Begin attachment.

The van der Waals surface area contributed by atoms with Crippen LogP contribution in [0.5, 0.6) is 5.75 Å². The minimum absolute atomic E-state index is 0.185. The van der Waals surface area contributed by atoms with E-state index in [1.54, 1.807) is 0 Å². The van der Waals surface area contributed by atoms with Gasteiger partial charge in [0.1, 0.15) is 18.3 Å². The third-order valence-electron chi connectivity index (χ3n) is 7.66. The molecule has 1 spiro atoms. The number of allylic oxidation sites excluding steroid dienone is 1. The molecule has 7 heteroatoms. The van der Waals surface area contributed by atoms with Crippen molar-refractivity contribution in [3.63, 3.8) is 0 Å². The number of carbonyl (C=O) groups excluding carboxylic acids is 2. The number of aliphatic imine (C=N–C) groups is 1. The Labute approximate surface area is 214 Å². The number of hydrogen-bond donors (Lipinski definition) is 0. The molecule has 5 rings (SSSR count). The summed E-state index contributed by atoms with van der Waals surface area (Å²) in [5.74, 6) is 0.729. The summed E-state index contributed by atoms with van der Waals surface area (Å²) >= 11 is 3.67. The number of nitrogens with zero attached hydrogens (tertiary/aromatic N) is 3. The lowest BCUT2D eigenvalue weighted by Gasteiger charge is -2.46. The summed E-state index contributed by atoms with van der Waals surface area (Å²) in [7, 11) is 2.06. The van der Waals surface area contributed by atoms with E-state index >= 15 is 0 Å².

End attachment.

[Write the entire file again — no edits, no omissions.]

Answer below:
The van der Waals surface area contributed by atoms with Crippen LogP contribution in [0.5, 0.6) is 5.75 Å². The minimum absolute atomic E-state index is 0.185. The van der Waals surface area contributed by atoms with E-state index in [1.54, 1.807) is 0 Å². The van der Waals surface area contributed by atoms with Gasteiger partial charge in [0.1, 0.15) is 18.3 Å². The third-order valence-electron chi connectivity index (χ3n) is 7.66. The molecule has 1 spiro atoms. The number of allylic oxidation sites excluding steroid dienone is 1. The molecule has 7 heteroatoms. The van der Waals surface area contributed by atoms with Crippen molar-refractivity contribution in [3.63, 3.8) is 0 Å². The number of carbonyl (C=O) groups excluding carboxylic acids is 2. The number of aliphatic imine (C=N–C) groups is 1. The Labute approximate surface area is 214 Å². The number of hydrogen-bond donors (Lipinski definition) is 0. The molecule has 5 rings (SSSR count). The summed E-state index contributed by atoms with van der Waals surface area (Å²) in [5.74, 6) is 0.729. The summed E-state index contributed by atoms with van der Waals surface area (Å²) >= 11 is 3.67. The number of nitrogens with zero attached hydrogens (tertiary/aromatic N) is 3. The lowest BCUT2D eigenvalue weighted by Gasteiger charge is -2.46. The summed E-state index contributed by atoms with van der Waals surface area (Å²) in [7, 11) is 2.06. The van der Waals surface area contributed by atoms with E-state index >= 15 is 0 Å².